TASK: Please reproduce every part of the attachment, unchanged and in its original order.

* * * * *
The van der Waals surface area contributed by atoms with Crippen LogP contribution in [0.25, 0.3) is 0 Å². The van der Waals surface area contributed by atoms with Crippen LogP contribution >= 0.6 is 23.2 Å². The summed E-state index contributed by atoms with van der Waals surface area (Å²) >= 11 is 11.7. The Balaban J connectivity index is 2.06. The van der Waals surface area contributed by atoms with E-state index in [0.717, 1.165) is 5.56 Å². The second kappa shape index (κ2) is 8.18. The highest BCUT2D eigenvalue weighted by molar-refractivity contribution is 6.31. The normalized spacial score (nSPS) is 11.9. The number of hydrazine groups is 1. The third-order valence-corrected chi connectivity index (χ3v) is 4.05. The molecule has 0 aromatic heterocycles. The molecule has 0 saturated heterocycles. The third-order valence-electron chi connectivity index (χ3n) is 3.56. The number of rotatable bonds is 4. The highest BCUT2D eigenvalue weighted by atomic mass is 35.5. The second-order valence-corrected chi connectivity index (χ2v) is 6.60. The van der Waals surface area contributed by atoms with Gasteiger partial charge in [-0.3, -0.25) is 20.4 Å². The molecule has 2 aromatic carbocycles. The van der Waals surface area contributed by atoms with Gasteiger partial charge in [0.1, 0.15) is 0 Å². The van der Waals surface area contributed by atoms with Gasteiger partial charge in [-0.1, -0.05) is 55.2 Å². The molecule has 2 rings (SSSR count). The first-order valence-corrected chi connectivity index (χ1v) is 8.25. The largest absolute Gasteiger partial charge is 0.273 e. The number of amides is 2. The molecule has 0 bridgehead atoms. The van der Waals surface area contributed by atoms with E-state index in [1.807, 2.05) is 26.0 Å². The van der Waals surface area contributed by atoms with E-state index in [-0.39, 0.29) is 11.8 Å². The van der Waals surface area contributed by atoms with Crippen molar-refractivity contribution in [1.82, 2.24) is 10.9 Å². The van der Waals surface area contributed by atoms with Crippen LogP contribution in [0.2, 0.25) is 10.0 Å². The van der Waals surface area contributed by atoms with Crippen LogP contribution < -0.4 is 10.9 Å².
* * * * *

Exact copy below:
The van der Waals surface area contributed by atoms with Crippen LogP contribution in [0.25, 0.3) is 0 Å². The van der Waals surface area contributed by atoms with Crippen LogP contribution >= 0.6 is 23.2 Å². The summed E-state index contributed by atoms with van der Waals surface area (Å²) >= 11 is 11.7. The Balaban J connectivity index is 2.06. The van der Waals surface area contributed by atoms with E-state index in [0.717, 1.165) is 5.56 Å². The second kappa shape index (κ2) is 8.18. The highest BCUT2D eigenvalue weighted by molar-refractivity contribution is 6.31. The normalized spacial score (nSPS) is 11.9. The number of hydrazine groups is 1. The third-order valence-corrected chi connectivity index (χ3v) is 4.05. The molecule has 0 aromatic heterocycles. The molecule has 0 saturated heterocycles. The third-order valence-electron chi connectivity index (χ3n) is 3.56. The number of rotatable bonds is 4. The highest BCUT2D eigenvalue weighted by atomic mass is 35.5. The second-order valence-corrected chi connectivity index (χ2v) is 6.60. The van der Waals surface area contributed by atoms with Gasteiger partial charge in [-0.3, -0.25) is 20.4 Å². The molecule has 2 aromatic carbocycles. The van der Waals surface area contributed by atoms with Gasteiger partial charge in [0.1, 0.15) is 0 Å². The van der Waals surface area contributed by atoms with Gasteiger partial charge in [-0.1, -0.05) is 55.2 Å². The molecule has 2 rings (SSSR count). The first-order valence-corrected chi connectivity index (χ1v) is 8.25. The largest absolute Gasteiger partial charge is 0.273 e. The number of amides is 2. The molecule has 0 bridgehead atoms. The van der Waals surface area contributed by atoms with E-state index in [1.807, 2.05) is 26.0 Å². The van der Waals surface area contributed by atoms with E-state index in [-0.39, 0.29) is 11.8 Å². The van der Waals surface area contributed by atoms with Crippen molar-refractivity contribution in [1.82, 2.24) is 10.9 Å². The van der Waals surface area contributed by atoms with Crippen LogP contribution in [0.2, 0.25) is 10.0 Å². The van der Waals surface area contributed by atoms with Crippen LogP contribution < -0.4 is 10.9 Å².